To do this, governments will need to make smart investments domestically and collaborate globally. This will involve taking six key actions:

  • Developing effective public-private partnerships: Most AI-era technology solutions are being developed by the private sector. Governments need to partner with these innovators to ensure that solutions are adopted rapidly. Initiatives such as Breakthrough Energy Ventures Europe, which was set up in 2019 by the European Commission, European Investment Bank and Breakthrough Energy Ventures, is an example of how governments and the private sector can work together to support innovation and bring new technologies to market. Governments should also support the rapid development of public-use cases through a permissive approach to private-sector technological experimentation, for example through regulatory sandboxes and tax incentives such as research-and-development (R&D) tax credits.

  • Treating data as public assets: Data relating to energy and the natural world should be considered key public assets. Governments should take the lead in creating highly valuable public-good data sets that can be used to train AI models for innovation and implementation of new solutions. Examples of such data sets include temperature data, road traffic and generation capacity on the electricity grid. For these data sets to have maximum value, it is crucial that they are accessible in standard formats to allow data to be efficiently merged from different sources. Where data sets are privacy restricted – for instance, in relation to household-energy demand profiles – there are opportunities to create synthetic and privacy-preserving versions of the data sets. For example, the Centre for Net Zero is doing this through its Faraday model, which creates demand profiles based on Octopus Energy customers’ smart-meter data in the United Kingdom.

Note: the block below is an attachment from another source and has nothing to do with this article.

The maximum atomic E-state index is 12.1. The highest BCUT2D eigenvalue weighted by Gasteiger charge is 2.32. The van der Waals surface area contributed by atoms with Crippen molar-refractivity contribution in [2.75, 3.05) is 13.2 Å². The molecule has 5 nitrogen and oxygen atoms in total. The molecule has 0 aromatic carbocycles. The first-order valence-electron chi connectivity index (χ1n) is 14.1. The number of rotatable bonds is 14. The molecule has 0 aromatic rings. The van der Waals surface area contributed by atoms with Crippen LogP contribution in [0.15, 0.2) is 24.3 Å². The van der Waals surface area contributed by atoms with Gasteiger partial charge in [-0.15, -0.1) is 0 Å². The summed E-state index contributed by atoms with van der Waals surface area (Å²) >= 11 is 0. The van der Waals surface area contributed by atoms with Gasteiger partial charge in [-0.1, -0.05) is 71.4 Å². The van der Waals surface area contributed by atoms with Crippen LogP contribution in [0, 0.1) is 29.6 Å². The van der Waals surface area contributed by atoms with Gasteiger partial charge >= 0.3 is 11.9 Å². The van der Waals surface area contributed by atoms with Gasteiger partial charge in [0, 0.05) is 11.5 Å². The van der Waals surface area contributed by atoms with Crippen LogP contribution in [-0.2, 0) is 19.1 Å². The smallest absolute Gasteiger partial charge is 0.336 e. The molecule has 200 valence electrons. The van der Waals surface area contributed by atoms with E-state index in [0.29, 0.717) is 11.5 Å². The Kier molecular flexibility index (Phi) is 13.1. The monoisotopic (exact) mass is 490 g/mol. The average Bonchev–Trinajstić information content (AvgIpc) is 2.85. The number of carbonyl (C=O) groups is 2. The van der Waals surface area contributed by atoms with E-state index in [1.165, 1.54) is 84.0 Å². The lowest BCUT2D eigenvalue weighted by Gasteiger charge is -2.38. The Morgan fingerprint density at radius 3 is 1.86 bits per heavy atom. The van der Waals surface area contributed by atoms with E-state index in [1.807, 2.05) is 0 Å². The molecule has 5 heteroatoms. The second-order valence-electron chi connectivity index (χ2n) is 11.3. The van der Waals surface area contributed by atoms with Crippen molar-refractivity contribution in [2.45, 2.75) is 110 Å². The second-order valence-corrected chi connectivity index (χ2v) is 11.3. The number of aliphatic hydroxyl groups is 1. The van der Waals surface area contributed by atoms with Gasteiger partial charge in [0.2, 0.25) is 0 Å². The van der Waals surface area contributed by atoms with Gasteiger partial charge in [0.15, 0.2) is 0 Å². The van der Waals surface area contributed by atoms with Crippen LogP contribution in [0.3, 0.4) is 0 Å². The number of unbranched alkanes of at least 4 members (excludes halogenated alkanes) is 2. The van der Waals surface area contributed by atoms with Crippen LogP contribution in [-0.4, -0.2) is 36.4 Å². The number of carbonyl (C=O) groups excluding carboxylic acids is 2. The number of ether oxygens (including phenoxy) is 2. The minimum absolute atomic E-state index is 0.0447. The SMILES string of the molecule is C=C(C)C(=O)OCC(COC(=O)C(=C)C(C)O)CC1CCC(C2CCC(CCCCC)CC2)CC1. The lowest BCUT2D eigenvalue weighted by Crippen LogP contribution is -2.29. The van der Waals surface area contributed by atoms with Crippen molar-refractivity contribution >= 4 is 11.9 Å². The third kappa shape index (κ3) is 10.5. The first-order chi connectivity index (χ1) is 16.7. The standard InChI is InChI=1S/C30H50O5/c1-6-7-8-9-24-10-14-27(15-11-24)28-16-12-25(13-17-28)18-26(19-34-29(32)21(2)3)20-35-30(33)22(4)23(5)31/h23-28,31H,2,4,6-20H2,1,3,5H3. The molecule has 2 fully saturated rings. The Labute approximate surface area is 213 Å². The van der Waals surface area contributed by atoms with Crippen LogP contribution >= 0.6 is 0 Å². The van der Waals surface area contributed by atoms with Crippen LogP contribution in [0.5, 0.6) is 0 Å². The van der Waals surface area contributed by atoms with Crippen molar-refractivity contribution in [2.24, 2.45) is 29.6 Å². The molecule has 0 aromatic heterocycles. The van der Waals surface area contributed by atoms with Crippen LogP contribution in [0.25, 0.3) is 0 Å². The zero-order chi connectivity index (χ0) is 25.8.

• Investing in compute infrastructure: Alongside talent and data, access to compute infrastructure has been cited by leading labs as one of the three key drivers of AI progress. Significant investment in compute infrastructure will enable training for and deployment of the most capable AI models. Critically, this infrastructure should be easy to upgrade and augment in a modular way over time – yet no country has a targeted plan to develop national AI compute capacity. To capture the potential of AI, governments need to create these plans and develop forward-looking policies that incentivise private-sector investment in compute infrastructure. Through smart and strategic choices, governments can mitigate new digital divides between countries with highly developed systems and those with emerging digital ecosystems (as highlighted in TBIs recent report, State of Compute Access: How to Bridge the New Digital Divide). Because compute infrastructure requires significant water and energy, it is also essential that governments implement policies and regulations to help drive efficiency. To do this, governments must make the most of emerging technologies that can increase server efficiency, such as free-air cooling and new machine-learning research, and also develop enabling policies for innovative approaches, such as using the heat from data centres to power nearby homes.